Why Management is Essential for an Organization’s EHS Program


Researchers discovered the correlation between employment longevity and ecological conservation efforts. Employees prefer working at a purpose-driven, sustainable company. Maintaining an efficient environmental health and safety (EHS) program is essential to business success.

Adopting eco-conscious workplace habits also aligns with eco-consumerism values. Companies can increase their profitability by catering to client demands. Additionally, adequate environmental management programs align with President Biden’s newly established carbon neutrality efforts.


Challenges with Poor Management

Over the past year, environmental regulations were constantly changing. Some companies required maximum personal protective equipment (PPE) coverage. Others obliged their employees to work from home.

In one U.S. district, nearly 60 establishments received fines for breaking regulations. The government required the locations to close for a certain number of days, decreasing their monthly revenue. Similarly, if companies set rules and lack enforcement, the entire establishment can suffer the consequences.

An optimal example of a poorly managed EHS program occurred in Flint, Michigan. The government’s inability to manage city water use left an entire county ill. High lead levels remained in the water supply, and the government turned a blind eye to maintain low supply costs.

As more individuals developed lead poisoning and Legionnaires’ disease, lawsuits arose. Residents sued the state, and they held the poorly managed environmental program accountable. Fortunately, companies can use efficient management techniques, improving health and safety while decreasing adverse effects.

Training Programs

Today, many companies hire Chief Sustainability Officers (CSO), integrating environmental protection and financial success. They hold training programs for employees, educating them on new regulations and ecological expectations. Many companies are increasing their transparency, displaying their sustainability levels to consumers.

Stakeholders also look for current sustainability reports. CSOs must collect internal data regarding emission levels, material waste and more, accessing the data. If employees lack compliance with the company’s environmental conservation efforts, stakeholders and customers may pull away.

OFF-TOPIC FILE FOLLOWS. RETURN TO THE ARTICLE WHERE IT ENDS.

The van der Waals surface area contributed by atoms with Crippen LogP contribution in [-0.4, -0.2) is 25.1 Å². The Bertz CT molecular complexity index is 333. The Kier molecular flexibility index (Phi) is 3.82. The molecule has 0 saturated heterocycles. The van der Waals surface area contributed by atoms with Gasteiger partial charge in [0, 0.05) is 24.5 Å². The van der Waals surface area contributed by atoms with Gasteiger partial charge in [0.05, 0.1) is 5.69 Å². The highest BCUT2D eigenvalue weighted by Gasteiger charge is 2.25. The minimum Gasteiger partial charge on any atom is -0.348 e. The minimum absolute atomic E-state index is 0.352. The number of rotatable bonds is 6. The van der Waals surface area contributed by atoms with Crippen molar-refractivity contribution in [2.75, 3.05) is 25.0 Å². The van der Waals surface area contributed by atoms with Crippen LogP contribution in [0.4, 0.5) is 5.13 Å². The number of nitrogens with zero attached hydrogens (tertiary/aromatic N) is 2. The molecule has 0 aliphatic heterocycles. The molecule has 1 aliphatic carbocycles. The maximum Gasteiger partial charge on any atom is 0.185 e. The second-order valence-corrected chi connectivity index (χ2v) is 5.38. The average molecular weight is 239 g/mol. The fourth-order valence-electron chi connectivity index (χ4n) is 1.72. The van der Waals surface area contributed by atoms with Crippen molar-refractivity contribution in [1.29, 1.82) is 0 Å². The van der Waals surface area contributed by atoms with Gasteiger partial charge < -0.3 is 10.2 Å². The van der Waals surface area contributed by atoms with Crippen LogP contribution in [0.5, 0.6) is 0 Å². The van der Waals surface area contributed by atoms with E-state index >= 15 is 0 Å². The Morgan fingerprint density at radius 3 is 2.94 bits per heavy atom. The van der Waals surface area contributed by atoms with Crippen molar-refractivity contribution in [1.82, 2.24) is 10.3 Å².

Internal Inspections

Before receiving a professional assessment, EHS managers may perform their own evaluation of a company’s practices. They can install a smart energy monitor on the office’s meter, receiving direct readings. If electricity consumption is high, they may enforce more energy-efficient regulations.

The manager may also examine onsite chemical pollution levels. If employees come into contact with certain pollutants, they can develop adverse health effects. Decreasing their exposure to harsh elements can increase the sustainability of a company.

If the manager fails to conduct an internal inspection before an assessment, the company can acquire fines, or the government can shut them down. More importantly, an inadequately inspected workplace can increase employees’ exposure to safety hazards. Illnesses and fatalities occurring on company property can significantly decrease good brand awareness.

Routine Enforcement

Outside of placing recycling bins around the office, EHS managers must enforce physical and mental regulations. Many sustainable companies abide by the triple bottom line ideal. They unite employees, the environment and profit, achieving workplace success.

Enforcing environmental safety regulations extends beyond the business’s profitability. It also aligns with new government regulations, contributing to a carbon-neutral future. President Biden signed the Paris Agreement upon entering office, signifying our commitment to reducing greenhouse gas emissions.

He plans on achieving the goal by developing a sustainable infrastructure in America. Converting commercial energy supplies away from fossil fuels towards clean power is part of the plan. Managers can ensure a company’s use of renewable energy sources and its reduction of greenhouse gas emissions.

Benefits of Good Management 

An adequately managed EHS program can optimize a company’s reputation on the market. Today, Generation Z and Millennial consumers are more likely to purchase goods from sustainable companies than less expensive, environmentally degrading brands. Companies may remain competitive on the market by maintaining ecological protection.

Good management also protects employees, improving productivity rates. When workers feel like their employer cares about their wellbeing, they are more passionate about work. Protecting employee safety and health also improves a company’s reputation, prioritizing workers’ rights.

Improving EHS Management

Companies can improve their management program by hiring a CSO. Outside organizations can also intervene, providing training and guidance for business owners. If you recently failed an assessment or received poor employee feedback, reach out to a professional and positively alter your work environment today.


Author Bio: Jane works as the founder and editor-in-chief of Environment.co where she covers environmental news and sustainable living tips.

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